What is yin yoga?
I am asked that question at least once a week from students, friends, and anyone else who is willing to listen to me talk about yoga. Yin is my main at-home yoga practice, and I am totally in love with it. I’ll keep this as brief as possible, because I could go on for days, but I’ll assume my reader doesn’t have days. So…
Yin yoga is the opposite of yang yoga. A very large majority of the yoga classes that are offered today, especially in the Bay Area, are taught in the yang style. Ashtanga, vinyasa, hatha, and flow yoga are all forms of yang yoga.
Physically, yang yoga requires us to activate a certain group of muscles in order to lengthen another group of muscles. Think about a forward fold. We engage our quads to stretch our hamstrings. We activate our feet, lift our knee caps, and press our spine out long as we lengthen through the crown of our head.
Mentally and emotionally, the yang parts of us are the more extroverted, open, bright, loud, moving, masculine, and active sides of our personality.
Yin yoga, on the other hand, calls for the least amount of muscular action possible–so while practicing a yin style forward fold, we would relax all muscles and just allow our torso to fall forward. This will look and feel different from a yang style forward fold. And that’s good, because your connective tissue, joints, ligaments and tendons are being opened while practicing yin, where as your muscles take the majority of the stretch in a yang style pose.
The yin characteristics of our emotional bodies are the parts of us that are more introverted, still, receptive, contracting, quiet, darker, mysterious, and feminine.
Many beginner students are told to go to a yin class, wrongly so, because we hold the poses for a long amount of time and only a few poses are taught in each class. But in reality, yin is not necessarily a beginner’s practice. Yes, someone who has never been on a yoga mat before would be fine, physically at least, but yin does not by any means lack the intensity of a kick your ass level 3 yang class. Yin poses are just as physically intense, but even more so emotionally. We aren’t used to quiet, to stillness, to sitting with ourselves. So this can be scary and super emotional, especially for someone who hasn’t done yoga before.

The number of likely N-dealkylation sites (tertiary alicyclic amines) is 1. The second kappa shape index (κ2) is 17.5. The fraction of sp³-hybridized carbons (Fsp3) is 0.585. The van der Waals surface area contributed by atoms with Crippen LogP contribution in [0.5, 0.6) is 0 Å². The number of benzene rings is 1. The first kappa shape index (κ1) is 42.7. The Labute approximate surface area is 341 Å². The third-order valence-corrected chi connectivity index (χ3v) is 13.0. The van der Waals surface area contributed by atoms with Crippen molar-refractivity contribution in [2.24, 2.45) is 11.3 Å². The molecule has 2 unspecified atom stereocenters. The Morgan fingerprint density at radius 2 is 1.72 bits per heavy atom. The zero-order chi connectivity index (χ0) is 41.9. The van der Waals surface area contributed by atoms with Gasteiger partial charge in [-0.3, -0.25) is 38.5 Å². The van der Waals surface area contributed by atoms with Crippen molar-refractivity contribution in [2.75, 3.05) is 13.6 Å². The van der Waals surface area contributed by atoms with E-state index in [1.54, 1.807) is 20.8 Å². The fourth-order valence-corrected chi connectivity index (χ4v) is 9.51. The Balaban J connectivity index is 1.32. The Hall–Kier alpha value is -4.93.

Yin yoga is not popular in the Bay Area. There are only a few studios that offer classes, and of those studios most of them only have one or two yin classes per week. This is confusing to me because when we live in a place like we do, that is full of people and traffic and parties and coffee, I would think that we would crave something to balance out our extremely extroverted lives.
I love yin yoga for many reasons–the quiet, the stillness, and the ability to allow myself to actually be that shy, private, observant person that I have always been. But the thing I love about it the most is the balance it gives me. As a climber, it is my goal and passion to fight against gravity all day, sometimes for weeks at a time. Many people see climbing as a fight against the rock itself, when in reality we are trying to figure out a way to move our body in which gravity doesn’t prevent us from climbing up a rock. So when I practice yin yoga, where I can finally give in to gravity, surrender to it completely and allow it to pull and pull and pull, one could imagine how good this feels. It may sound hippiedippie but yin is my way of respecting gravity and the physical forces of the world. Release. Surrender. Gravity rules, always.
It is confusing and difficult for me to have a yoga teacher tell me to stay within or stay quiet or something like that when we are doing handstands and deep backbends and crazy arm balances. Those poses are large, robust, celebratory, and I have a hard time keep a yin mind while doing such extroverted poses. It is a shame that there isn’t more yoga here in the yin style–because I think that’s truly what people want when going to a yoga class. They show up, craving quiet and solitude, but then get taught these loud, fast, classes and wonder why they care so much about how their poses look. Or how their hair looks. And then their yoga practice becomes another thing they have to worry about.
I’m not knocking yang yoga, I teach a flow class after all, and some days all I want to do is dance around on my mat with music blasting and do backbends the size of Texas. But we must balance this out, or else the yin sides of our physical and emotional body get neglected. We also live in a society that favors yang, so it is more crucial than ever to have some kind of practice that gives props to our yin side.
Happy holidays, happy new year! Be well,